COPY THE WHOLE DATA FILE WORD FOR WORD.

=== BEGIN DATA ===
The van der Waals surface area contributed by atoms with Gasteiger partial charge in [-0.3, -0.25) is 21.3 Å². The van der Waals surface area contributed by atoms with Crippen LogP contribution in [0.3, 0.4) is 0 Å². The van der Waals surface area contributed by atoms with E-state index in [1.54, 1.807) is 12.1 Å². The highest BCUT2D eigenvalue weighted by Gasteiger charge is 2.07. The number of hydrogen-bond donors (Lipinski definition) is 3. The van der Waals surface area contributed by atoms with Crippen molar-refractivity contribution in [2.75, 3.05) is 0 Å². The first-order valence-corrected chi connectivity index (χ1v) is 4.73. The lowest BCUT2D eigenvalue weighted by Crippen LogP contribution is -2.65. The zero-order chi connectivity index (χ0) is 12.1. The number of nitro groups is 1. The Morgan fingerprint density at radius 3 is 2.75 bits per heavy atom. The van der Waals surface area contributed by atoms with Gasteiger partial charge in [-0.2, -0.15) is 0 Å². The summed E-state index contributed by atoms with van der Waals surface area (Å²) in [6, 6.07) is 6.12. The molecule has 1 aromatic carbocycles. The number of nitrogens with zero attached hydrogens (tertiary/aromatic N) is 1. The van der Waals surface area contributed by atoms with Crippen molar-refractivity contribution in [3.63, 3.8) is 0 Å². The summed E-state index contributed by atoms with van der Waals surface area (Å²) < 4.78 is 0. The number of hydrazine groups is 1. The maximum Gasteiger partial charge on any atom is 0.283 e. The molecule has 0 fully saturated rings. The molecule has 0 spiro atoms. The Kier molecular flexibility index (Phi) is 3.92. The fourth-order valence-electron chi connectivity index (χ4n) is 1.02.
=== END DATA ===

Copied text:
The van der Waals surface area contributed by atoms with Gasteiger partial charge in [-0.3, -0.25) is 21.3 Å². The van der Waals surface area contributed by atoms with Crippen LogP contribution in [0.3, 0.4) is 0 Å². The van der Waals surface area contributed by atoms with E-state index in [1.54, 1.807) is 12.1 Å². The highest BCUT2D eigenvalue weighted by Gasteiger charge is 2.07. The number of hydrogen-bond donors (Lipinski definition) is 3. The van der Waals surface area contributed by atoms with Crippen molar-refractivity contribution in [2.75, 3.05) is 0 Å². The first-order valence-corrected chi connectivity index (χ1v) is 4.73. The lowest BCUT2D eigenvalue weighted by Crippen LogP contribution is -2.65. The zero-order chi connectivity index (χ0) is 12.1. The number of nitro groups is 1. The Morgan fingerprint density at radius 3 is 2.75 bits per heavy atom. The van der Waals surface area contributed by atoms with Gasteiger partial charge in [-0.2, -0.15) is 0 Å². The summed E-state index contributed by atoms with van der Waals surface area (Å²) in [6, 6.07) is 6.12. The molecule has 1 aromatic carbocycles. The number of nitrogens with zero attached hydrogens (tertiary/aromatic N) is 1. The van der Waals surface area contributed by atoms with Crippen molar-refractivity contribution in [3.63, 3.8) is 0 Å². The summed E-state index contributed by atoms with van der Waals surface area (Å²) < 4.78 is 0. The number of hydrazine groups is 1. The maximum Gasteiger partial charge on any atom is 0.283 e. The molecule has 0 fully saturated rings. The molecule has 0 spiro atoms. The Kier molecular flexibility index (Phi) is 3.92. The fourth-order valence-electron chi connectivity index (χ4n) is 1.02.